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.(Last updated July 2019)
1. Hyland A, Borland R, Li Q, Yong HH, McNeill A, et al. Individual-level predictors of cessation behaviours among participants in the International Tobacco Control (ITC) Four Country Survey. Tobacco Control, 2006; 15 Suppl 3:iii83-94. Available from: http://www.ncbi.nlm.nih.gov/pubmed/16754952
2. Siahpush M, McNeill A, Borland R, and Fong GT. Socioeconomic variations in nicotine dependence, self-efficacy, and intention to quit across four countries: Findings from the International Tobacco Control (ITC) Four Country Survey. Tobacco Control, 2006; 15(suppl. 3):iii71–iii5. Available from: http://tc.bmjjournals.com/cgi/content/abstract/15/suppl_3/iii71
3. Kotz D and West R. Explaining the social gradient in smoking cessation: It's not in the trying, but in the succeeding. Tobacco Control, 2009; 18(1):43–6. Available from: http://tobaccocontrol.bmj.com/cgi/content/abstract/18/1/43
4. Centre for Behavioural Research in Cancer. Quitting strategies used by current smokers and recent quitters: Findings from the 2015 Victorian smoking and health survey. Melbourne: Cancer Council Victoria, 2016.
5. Sheffer C, Brackman S, Lercara C, Cottoms N, Olson M, et al. When free is not for me: Confronting the barriers to use of free quitline telephone counseling for tobacco dependence. International Journal of Environmental Research and Public Health, 2015; 13(1). Available from: http://www.ncbi.nlm.nih.gov/pubmed/26703662
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9. Siahpush M, Wakefield M, Spittal M, and Durkin S. Anti-smoking television advertising and socio-economic variations in calls to quitline. Journal of Epidemiology and Community Health, 2007; 61(4):298–301. Available from: http://jech.bmj.com/cgi/content/full/61/4/298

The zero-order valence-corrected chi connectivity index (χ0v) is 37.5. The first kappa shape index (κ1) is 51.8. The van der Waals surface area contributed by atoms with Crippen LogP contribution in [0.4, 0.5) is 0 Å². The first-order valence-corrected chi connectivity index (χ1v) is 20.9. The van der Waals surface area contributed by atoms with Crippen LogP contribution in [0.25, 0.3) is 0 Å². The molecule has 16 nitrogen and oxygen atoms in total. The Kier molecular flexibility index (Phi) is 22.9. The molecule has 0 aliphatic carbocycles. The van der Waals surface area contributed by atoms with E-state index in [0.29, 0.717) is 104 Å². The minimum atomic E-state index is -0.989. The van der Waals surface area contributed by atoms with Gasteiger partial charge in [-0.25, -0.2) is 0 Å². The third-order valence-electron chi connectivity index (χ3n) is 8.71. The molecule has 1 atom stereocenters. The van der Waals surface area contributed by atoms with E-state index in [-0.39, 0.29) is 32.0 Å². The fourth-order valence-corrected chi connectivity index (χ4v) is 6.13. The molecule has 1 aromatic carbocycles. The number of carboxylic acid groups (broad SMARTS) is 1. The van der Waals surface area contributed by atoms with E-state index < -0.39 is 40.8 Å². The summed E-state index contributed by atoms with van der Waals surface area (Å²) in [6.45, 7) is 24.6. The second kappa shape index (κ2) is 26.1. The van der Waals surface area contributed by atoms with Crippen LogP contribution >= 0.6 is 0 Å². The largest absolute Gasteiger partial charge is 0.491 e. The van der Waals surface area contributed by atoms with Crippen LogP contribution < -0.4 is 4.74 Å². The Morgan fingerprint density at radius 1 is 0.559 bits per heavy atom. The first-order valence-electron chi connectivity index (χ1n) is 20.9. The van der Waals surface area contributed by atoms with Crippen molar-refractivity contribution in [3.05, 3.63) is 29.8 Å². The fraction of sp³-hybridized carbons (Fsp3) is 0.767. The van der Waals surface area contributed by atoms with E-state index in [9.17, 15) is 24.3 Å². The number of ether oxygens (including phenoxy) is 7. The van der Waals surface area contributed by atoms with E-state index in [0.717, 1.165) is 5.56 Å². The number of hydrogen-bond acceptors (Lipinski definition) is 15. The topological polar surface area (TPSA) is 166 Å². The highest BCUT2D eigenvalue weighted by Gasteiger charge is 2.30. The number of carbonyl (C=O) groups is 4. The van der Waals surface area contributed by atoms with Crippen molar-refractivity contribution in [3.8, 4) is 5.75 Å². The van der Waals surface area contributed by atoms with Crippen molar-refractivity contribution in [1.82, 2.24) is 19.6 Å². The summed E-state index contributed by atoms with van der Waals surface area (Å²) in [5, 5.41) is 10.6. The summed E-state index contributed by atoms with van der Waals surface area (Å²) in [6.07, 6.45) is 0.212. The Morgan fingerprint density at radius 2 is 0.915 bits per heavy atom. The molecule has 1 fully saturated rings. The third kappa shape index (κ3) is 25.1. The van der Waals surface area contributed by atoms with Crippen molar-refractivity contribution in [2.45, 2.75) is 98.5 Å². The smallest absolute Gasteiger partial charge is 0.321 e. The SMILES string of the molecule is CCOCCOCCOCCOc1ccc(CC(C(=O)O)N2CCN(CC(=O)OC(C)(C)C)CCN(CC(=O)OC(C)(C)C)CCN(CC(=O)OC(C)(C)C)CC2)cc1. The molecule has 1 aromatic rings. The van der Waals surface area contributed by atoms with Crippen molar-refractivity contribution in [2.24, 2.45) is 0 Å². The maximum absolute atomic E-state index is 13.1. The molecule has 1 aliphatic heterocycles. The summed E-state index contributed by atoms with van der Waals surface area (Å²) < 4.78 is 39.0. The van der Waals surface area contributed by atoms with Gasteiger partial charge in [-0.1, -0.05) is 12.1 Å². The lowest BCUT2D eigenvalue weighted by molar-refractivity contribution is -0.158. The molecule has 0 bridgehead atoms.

10. Australian Government, The extension of the listing of nicotine patches on the Pharmaceutical Benefits Scheme from 1 February 2011. Department of Health; 2013. Available from: http://www.pbs.gov.au/info/publication/factsheets/shared/Extension_of_the_listing_of_nicotine_patches
11. Ivers R, Anti-tobacco programs for Aboriginal and Torres Strait Islander people. Produced for the Closing The Gap clearinghouse. Canberra: Australian Institute of Health and Welfare & Melbourne: Australian Institute of Family Studies; 2011. Available from: http://www.aihw.gov.au/uploadedFiles/ClosingTheGap/Content/Publications/2011/ctgc-rs04.pdf
12. Paul C, Wolfenden L, Tzelepis F, Yoong S, Bowman J, et al. Nicotine replacement therapy as a smoking cessation aid among disadvantaged smokers: What answers do we need? Drug and Alcohol Review, 2015. Available from: http://www.ncbi.nlm.nih.gov/pubmed/26661119
13. Clare P, Slade T, Courtney RJ, Martire KA, and Mattick RP. The use of smoking cessation and quit support services by socioeconomic status over 10 years of the National Drug Strategy Household Survey. Nicotine & Tobacco Research, 2014. Available from: http://www.ncbi.nlm.nih.gov/pubmed/25320110
14. Glover M, Fraser T, and Nosa V. Views of low socio-economic smokers: What will help them to quit? Journal of Smoking Cessation, 2012; 7(1):41–6. Available from: https://www.cambridge.org/core/article/views-of-low-socio-economic-smokers-what-will-help-m-to-quit/A24E4B2FC2F9078B510D5545E7F14700
15. Bryant J, Bonevski B, Paul C, O'Brien J, and Oakes W. Developing cessation interventions for the social and community service setting: A qualitative study of barriers to quitting among disadvantaged Australian smokers. BMC Public Health, 2011; 11:493. Available from: http://www.ncbi.nlm.nih.gov/pubmed/21699730
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18. Carter S, Borland R, and Chapman C. Finding the strength to kill your best friend–smokers talk about smoking and quitting. Sydney: Australian Smoking Cessation Consortium and GlaxoSmithKline Consumer Healthcare, 2001. Available from: http://tobacco.health.usyd.edu.au/site/supersite/resources/pdfs/killbestfriend.pdf
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22. Brown T, Platt S, and Amos A. Equity impact of population-level interventions and policies to reduce smoking in adults: A systematic review. Drug and Alcohol Dependence, 2014; 138:7–16. Available from: http://www.ncbi.nlm.nih.gov/pubmed/24674707